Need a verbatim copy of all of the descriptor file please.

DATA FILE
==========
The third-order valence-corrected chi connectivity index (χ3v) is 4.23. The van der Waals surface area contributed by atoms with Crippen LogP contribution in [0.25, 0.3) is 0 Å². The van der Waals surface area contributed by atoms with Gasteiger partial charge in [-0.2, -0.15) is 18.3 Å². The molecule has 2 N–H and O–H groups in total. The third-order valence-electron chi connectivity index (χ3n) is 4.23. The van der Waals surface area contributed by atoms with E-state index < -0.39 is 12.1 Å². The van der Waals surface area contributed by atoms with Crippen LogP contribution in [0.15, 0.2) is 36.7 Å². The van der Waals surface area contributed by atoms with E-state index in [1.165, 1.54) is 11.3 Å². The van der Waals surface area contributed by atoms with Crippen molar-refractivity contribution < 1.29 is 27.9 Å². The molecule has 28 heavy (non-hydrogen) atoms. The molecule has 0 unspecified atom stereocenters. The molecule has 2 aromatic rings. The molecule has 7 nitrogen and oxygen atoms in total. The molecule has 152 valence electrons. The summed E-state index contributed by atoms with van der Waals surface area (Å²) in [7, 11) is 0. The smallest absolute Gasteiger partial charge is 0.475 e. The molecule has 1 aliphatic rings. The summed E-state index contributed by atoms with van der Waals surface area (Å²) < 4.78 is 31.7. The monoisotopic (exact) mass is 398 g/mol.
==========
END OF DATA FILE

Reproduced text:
The third-order valence-corrected chi connectivity index (χ3v) is 4.23. The van der Waals surface area contributed by atoms with Crippen LogP contribution in [0.25, 0.3) is 0 Å². The van der Waals surface area contributed by atoms with Gasteiger partial charge in [-0.2, -0.15) is 18.3 Å². The molecule has 2 N–H and O–H groups in total. The third-order valence-electron chi connectivity index (χ3n) is 4.23. The van der Waals surface area contributed by atoms with E-state index < -0.39 is 12.1 Å². The van der Waals surface area contributed by atoms with Crippen LogP contribution in [0.15, 0.2) is 36.7 Å². The van der Waals surface area contributed by atoms with E-state index in [1.165, 1.54) is 11.3 Å². The van der Waals surface area contributed by atoms with Crippen molar-refractivity contribution < 1.29 is 27.9 Å². The molecule has 28 heavy (non-hydrogen) atoms. The molecule has 0 unspecified atom stereocenters. The molecule has 2 aromatic rings. The molecule has 7 nitrogen and oxygen atoms in total. The molecule has 152 valence electrons. The summed E-state index contributed by atoms with van der Waals surface area (Å²) in [7, 11) is 0. The smallest absolute Gasteiger partial charge is 0.475 e. The molecule has 1 aliphatic rings. The summed E-state index contributed by atoms with van der Waals surface area (Å²) < 4.78 is 31.7. The monoisotopic (exact) mass is 398 g/mol.